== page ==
Q1: As someone who rose from the ranks, what are some of your most unforgettable experiences while starting out as a rookie?
A: Fresh from college, I joined Gillette as a sales trainee where all new recruits were required to survive the grueling 6-month long boot camp training. Each month, at least one trainee would be sent home for not making the grade much like the survivor reality game show. When I was finally assigned a territory in Mindanao, I was kidnapped in Misamis Occidental by a Kuratong Baleleng crime syndicate, was caught in the middle of a crossfire in Jolo, Sulu, and passed through check-points of NPAs in Agusan. No one in my family knew about this.
Q2: You left a covetable executive post 10 years ago to put up your own award-winning distribution companies. What made you decide to take such risk? What were the pay offs?
A: Years before I quit my corporate career, I’ve already written my plans which included putting up my own distribution company to finance my deeply embedded interest which is training and mentoring others. By God’s grace, they all happened. I always encourage others to pursue what they really want in life and not simply earn for a living. A Confucian Theory quotes: “Choose a job you like to do best and you’ll never work the rest of your life.”
Q3: Why do fast moving consumer goods (FMCG) companies appoint distributors instead of doing distribution themselves?
A: The primary reason is in the nature of products. FMCG products, like shampoo, are relatively easier to sell versus other types of products that require special technical expertise, like nano chemicals to make shampoo. This condition even allows FMCG companies to appoint many capable distributors in no time.
Another reason is expertise. Today, there are many qualified now-ready distributors who are local area experts with wider distribution coverage and network which is difficult to find for say, industrial products. When I once helped a client appoint distributors for their electric wires and cables, there were not many options we could find.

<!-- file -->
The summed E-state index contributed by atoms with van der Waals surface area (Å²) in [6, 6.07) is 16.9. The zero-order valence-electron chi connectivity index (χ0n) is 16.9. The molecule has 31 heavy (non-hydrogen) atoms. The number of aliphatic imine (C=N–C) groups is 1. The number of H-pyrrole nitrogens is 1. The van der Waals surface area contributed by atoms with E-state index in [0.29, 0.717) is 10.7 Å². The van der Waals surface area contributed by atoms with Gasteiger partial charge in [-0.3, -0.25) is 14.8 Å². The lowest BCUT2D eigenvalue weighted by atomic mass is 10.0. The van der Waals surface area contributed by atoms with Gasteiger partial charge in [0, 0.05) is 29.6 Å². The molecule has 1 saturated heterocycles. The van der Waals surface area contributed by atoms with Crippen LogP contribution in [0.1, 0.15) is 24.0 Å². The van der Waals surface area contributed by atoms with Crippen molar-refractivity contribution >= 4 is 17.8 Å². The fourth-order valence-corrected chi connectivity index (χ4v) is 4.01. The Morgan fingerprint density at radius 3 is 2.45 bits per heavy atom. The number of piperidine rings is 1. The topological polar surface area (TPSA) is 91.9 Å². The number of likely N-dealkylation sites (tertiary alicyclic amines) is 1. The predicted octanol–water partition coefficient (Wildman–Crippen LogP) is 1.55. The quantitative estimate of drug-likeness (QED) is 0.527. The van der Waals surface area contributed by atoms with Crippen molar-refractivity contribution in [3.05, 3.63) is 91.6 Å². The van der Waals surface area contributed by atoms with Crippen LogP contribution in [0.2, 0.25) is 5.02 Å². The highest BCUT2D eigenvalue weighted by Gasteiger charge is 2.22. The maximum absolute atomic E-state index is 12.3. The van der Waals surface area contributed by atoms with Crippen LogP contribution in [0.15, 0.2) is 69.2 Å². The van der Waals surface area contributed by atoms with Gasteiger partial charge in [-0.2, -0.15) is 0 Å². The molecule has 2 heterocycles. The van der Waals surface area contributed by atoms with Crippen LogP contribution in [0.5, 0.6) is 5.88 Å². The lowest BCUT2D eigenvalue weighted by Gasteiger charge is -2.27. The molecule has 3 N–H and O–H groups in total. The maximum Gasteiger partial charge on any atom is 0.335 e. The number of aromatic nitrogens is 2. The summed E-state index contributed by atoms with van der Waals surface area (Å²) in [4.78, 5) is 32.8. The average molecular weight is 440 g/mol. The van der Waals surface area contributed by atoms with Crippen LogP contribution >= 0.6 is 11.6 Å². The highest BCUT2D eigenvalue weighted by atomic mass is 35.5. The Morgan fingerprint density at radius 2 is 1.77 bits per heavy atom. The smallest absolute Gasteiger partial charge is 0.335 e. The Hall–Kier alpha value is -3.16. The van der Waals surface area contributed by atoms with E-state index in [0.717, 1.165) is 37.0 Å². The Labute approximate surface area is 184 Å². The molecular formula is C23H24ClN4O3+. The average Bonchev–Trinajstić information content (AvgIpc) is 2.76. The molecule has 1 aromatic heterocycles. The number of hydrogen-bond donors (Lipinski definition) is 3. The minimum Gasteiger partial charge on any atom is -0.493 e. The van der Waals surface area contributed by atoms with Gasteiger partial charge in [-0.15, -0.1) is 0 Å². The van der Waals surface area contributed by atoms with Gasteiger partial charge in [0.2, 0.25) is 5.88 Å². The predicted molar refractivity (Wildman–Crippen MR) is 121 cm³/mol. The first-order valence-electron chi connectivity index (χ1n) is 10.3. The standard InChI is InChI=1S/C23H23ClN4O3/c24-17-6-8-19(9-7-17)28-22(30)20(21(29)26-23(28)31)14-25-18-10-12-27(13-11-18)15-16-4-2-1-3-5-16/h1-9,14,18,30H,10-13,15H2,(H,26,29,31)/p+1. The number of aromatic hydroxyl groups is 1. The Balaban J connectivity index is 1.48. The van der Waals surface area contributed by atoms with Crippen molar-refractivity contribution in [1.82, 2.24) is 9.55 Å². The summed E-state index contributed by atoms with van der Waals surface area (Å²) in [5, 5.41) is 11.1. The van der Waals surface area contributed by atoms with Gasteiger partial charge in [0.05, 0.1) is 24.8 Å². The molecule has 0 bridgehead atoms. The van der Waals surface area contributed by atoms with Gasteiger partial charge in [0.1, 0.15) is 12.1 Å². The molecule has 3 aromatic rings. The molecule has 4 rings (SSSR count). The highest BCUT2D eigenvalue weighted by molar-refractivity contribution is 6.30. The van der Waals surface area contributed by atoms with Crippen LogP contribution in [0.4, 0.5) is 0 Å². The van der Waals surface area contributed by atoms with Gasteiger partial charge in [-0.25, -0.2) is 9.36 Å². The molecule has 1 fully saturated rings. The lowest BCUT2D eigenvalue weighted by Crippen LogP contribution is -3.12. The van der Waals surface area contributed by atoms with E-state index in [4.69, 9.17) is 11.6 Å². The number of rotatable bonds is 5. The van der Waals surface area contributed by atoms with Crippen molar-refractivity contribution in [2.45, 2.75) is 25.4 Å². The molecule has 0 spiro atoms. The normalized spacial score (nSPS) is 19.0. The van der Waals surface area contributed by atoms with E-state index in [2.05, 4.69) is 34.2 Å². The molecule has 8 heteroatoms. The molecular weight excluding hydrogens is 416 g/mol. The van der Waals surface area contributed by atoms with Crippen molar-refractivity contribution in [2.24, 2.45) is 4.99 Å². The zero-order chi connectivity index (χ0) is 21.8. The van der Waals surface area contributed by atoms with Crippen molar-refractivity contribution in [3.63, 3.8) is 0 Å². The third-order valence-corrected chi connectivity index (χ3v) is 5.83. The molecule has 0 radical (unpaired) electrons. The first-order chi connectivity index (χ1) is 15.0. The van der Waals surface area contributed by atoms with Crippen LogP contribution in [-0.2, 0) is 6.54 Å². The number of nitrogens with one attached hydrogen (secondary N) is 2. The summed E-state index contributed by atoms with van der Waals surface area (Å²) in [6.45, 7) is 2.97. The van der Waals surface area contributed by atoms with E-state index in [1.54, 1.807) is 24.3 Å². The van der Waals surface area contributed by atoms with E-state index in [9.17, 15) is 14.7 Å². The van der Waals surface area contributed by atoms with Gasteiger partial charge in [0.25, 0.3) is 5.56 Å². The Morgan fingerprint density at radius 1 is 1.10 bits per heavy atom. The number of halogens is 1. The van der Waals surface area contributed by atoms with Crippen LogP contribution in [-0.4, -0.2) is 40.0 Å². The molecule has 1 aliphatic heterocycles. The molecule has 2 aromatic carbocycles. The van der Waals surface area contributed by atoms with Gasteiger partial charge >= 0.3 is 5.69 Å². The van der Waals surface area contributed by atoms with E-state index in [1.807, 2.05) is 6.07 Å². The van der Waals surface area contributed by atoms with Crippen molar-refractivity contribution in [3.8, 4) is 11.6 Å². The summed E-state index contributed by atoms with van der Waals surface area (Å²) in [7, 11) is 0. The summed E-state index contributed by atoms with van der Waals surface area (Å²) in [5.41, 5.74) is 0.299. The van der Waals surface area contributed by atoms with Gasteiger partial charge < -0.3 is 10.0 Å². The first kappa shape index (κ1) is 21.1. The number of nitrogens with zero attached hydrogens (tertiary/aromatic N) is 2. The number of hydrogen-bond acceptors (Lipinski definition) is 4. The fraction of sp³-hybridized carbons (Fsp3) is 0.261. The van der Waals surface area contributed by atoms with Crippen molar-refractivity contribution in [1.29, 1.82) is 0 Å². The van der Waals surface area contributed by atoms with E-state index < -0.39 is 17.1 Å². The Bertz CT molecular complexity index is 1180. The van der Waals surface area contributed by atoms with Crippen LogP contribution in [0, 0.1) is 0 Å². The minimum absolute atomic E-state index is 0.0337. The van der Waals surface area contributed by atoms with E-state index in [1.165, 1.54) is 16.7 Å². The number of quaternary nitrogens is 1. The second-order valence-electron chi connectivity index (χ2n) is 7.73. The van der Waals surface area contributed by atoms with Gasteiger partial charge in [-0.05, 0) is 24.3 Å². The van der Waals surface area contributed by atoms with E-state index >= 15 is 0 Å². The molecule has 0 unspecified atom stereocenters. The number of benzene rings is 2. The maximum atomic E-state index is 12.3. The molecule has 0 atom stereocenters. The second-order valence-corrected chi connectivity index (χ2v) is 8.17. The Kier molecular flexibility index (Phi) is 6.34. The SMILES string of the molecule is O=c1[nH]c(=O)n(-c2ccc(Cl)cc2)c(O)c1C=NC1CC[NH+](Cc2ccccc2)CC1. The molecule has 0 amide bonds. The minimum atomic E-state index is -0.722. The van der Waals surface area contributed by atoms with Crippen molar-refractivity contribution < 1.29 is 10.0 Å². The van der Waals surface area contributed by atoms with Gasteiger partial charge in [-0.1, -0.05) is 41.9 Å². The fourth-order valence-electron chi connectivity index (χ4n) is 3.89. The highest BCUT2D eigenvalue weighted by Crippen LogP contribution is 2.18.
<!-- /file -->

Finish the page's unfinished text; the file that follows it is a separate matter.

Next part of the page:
The other reason is financial. In most cases, it is cheaper to sell through a distributor than deploy your own sales force. Costs are also more controllable as distributors are usually paid a certain percentage of sales which is a variable cost. Not to mention, the risks associated with having to manage your own trade receivables from thousands of customers and inventories in various depots. Our distribution company in Cavite covers over 3,000 stores. If you’re selling nano chemicals for shampoo, you can directly cover very few customers there without the need of a distributor.
Q4: What are the differences between managing distributors today and decades ago?
A: Decades ago, distributors were a lot easier to manage because the relationship was more simple. Back then, most distributors were almost exclusive to a principal who were mostly multi-national or large local companies. The share of distributor’s attention was rarely an issue. Also, the balance of power was highly skewed to the principal and distributors were almost beholden to them in a healthy sense.
With the advent of stiffer competition, better products and services, advances in technologies, more sophisticated and discriminating customers, bars were set higher and higher each time creating tensions on the distributor-principal relationships. The implications were path breaking for distributors. As pressures mounted, principals tended to be more coercive over their distributors who were not used and prepared for the new rugged playing field. And this was not without deleterious effects. Distributor attrition rate started to increase at unprecedented pace. There was even a multi-national company who replaced almost all their distributors nationwide within few months.